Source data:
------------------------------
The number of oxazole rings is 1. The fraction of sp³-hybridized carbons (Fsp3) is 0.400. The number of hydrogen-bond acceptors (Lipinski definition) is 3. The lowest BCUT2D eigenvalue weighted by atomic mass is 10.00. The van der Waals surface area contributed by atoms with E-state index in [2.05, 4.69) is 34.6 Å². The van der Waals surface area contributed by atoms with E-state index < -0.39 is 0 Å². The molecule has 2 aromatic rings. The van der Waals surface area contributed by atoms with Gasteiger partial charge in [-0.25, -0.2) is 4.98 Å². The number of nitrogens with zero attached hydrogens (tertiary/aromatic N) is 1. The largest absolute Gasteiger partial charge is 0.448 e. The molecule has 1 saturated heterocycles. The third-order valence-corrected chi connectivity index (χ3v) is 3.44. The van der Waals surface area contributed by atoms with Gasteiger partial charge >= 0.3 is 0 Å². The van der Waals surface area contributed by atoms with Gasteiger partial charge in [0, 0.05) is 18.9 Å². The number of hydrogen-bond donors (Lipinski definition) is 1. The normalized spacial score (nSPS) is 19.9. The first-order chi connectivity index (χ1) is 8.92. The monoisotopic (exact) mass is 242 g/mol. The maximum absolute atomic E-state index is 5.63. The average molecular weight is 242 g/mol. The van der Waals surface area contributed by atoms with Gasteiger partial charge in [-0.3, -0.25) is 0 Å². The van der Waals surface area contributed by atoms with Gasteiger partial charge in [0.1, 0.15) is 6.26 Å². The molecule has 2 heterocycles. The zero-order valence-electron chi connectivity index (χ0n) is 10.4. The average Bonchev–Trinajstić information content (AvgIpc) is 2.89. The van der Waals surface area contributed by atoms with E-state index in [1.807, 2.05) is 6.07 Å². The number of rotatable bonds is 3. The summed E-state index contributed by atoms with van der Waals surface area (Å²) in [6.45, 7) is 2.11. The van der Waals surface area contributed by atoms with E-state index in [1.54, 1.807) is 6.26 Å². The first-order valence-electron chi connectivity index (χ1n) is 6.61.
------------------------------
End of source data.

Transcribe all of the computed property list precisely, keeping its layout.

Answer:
The number of oxazole rings is 1. The fraction of sp³-hybridized carbons (Fsp3) is 0.400. The number of hydrogen-bond acceptors (Lipinski definition) is 3. The lowest BCUT2D eigenvalue weighted by atomic mass is 10.00. The van der Waals surface area contributed by atoms with E-state index in [2.05, 4.69) is 34.6 Å². The van der Waals surface area contributed by atoms with E-state index < -0.39 is 0 Å². The molecule has 2 aromatic rings. The van der Waals surface area contributed by atoms with Gasteiger partial charge in [-0.25, -0.2) is 4.98 Å². The number of nitrogens with zero attached hydrogens (tertiary/aromatic N) is 1. The largest absolute Gasteiger partial charge is 0.448 e. The molecule has 1 saturated heterocycles. The third-order valence-corrected chi connectivity index (χ3v) is 3.44. The van der Waals surface area contributed by atoms with Gasteiger partial charge >= 0.3 is 0 Å². The van der Waals surface area contributed by atoms with Gasteiger partial charge in [0, 0.05) is 18.9 Å². The number of hydrogen-bond donors (Lipinski definition) is 1. The normalized spacial score (nSPS) is 19.9. The first-order chi connectivity index (χ1) is 8.92. The monoisotopic (exact) mass is 242 g/mol. The maximum absolute atomic E-state index is 5.63. The average molecular weight is 242 g/mol. The van der Waals surface area contributed by atoms with Gasteiger partial charge in [-0.3, -0.25) is 0 Å². The van der Waals surface area contributed by atoms with Gasteiger partial charge in [0.1, 0.15) is 6.26 Å². The molecule has 2 heterocycles. The zero-order valence-electron chi connectivity index (χ0n) is 10.4. The average Bonchev–Trinajstić information content (AvgIpc) is 2.89. The van der Waals surface area contributed by atoms with E-state index in [1.807, 2.05) is 6.07 Å². The number of rotatable bonds is 3. The summed E-state index contributed by atoms with van der Waals surface area (Å²) in [6.45, 7) is 2.11. The van der Waals surface area contributed by atoms with E-state index in [1.54, 1.807) is 6.26 Å². The first-order valence-electron chi connectivity index (χ1n) is 6.61.